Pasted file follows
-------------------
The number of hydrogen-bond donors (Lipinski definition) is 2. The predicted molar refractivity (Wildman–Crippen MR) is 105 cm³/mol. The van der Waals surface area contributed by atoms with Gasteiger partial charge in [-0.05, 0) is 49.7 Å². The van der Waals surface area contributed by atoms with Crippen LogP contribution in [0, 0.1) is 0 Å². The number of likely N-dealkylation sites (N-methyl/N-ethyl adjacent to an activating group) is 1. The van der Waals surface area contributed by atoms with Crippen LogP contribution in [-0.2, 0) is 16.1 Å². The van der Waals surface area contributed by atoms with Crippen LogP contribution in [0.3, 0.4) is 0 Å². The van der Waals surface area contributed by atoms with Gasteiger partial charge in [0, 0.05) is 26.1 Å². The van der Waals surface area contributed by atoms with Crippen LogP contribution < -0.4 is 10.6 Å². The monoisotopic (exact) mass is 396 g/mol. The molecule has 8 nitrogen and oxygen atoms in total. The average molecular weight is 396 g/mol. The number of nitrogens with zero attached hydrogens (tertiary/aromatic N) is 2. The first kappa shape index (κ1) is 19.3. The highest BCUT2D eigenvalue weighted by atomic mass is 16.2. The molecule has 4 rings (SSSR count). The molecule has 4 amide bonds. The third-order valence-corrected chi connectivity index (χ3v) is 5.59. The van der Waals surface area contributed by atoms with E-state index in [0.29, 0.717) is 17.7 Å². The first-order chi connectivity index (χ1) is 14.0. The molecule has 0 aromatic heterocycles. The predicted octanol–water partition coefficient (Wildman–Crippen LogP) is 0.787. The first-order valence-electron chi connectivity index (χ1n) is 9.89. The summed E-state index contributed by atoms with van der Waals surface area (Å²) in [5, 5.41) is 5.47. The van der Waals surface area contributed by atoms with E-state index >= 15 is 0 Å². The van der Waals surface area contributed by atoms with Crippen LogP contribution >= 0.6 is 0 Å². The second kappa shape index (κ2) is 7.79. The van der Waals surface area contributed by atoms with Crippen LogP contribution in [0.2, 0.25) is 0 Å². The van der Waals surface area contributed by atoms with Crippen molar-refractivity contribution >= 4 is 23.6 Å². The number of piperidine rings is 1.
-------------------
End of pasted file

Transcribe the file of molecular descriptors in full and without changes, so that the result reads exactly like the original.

The number of hydrogen-bond donors (Lipinski definition) is 2. The predicted molar refractivity (Wildman–Crippen MR) is 105 cm³/mol. The van der Waals surface area contributed by atoms with Gasteiger partial charge in [-0.05, 0) is 49.7 Å². The van der Waals surface area contributed by atoms with Crippen LogP contribution in [0, 0.1) is 0 Å². The number of likely N-dealkylation sites (N-methyl/N-ethyl adjacent to an activating group) is 1. The van der Waals surface area contributed by atoms with Crippen LogP contribution in [-0.2, 0) is 16.1 Å². The van der Waals surface area contributed by atoms with Crippen LogP contribution in [0.3, 0.4) is 0 Å². The van der Waals surface area contributed by atoms with Gasteiger partial charge in [0, 0.05) is 26.1 Å². The van der Waals surface area contributed by atoms with Crippen LogP contribution < -0.4 is 10.6 Å². The monoisotopic (exact) mass is 396 g/mol. The molecule has 8 nitrogen and oxygen atoms in total. The average molecular weight is 396 g/mol. The number of nitrogens with zero attached hydrogens (tertiary/aromatic N) is 2. The first kappa shape index (κ1) is 19.3. The highest BCUT2D eigenvalue weighted by atomic mass is 16.2. The molecule has 4 rings (SSSR count). The molecule has 4 amide bonds. The third-order valence-corrected chi connectivity index (χ3v) is 5.59. The van der Waals surface area contributed by atoms with E-state index in [0.29, 0.717) is 17.7 Å². The first-order chi connectivity index (χ1) is 14.0. The molecule has 0 aromatic heterocycles. The predicted octanol–water partition coefficient (Wildman–Crippen LogP) is 0.787. The first-order valence-electron chi connectivity index (χ1n) is 9.89. The summed E-state index contributed by atoms with van der Waals surface area (Å²) in [5, 5.41) is 5.47. The van der Waals surface area contributed by atoms with E-state index >= 15 is 0 Å². The van der Waals surface area contributed by atoms with Crippen LogP contribution >= 0.6 is 0 Å². The second kappa shape index (κ2) is 7.79. The van der Waals surface area contributed by atoms with Crippen LogP contribution in [0.2, 0.25) is 0 Å². The van der Waals surface area contributed by atoms with Crippen molar-refractivity contribution >= 4 is 23.6 Å². The number of piperidine rings is 1.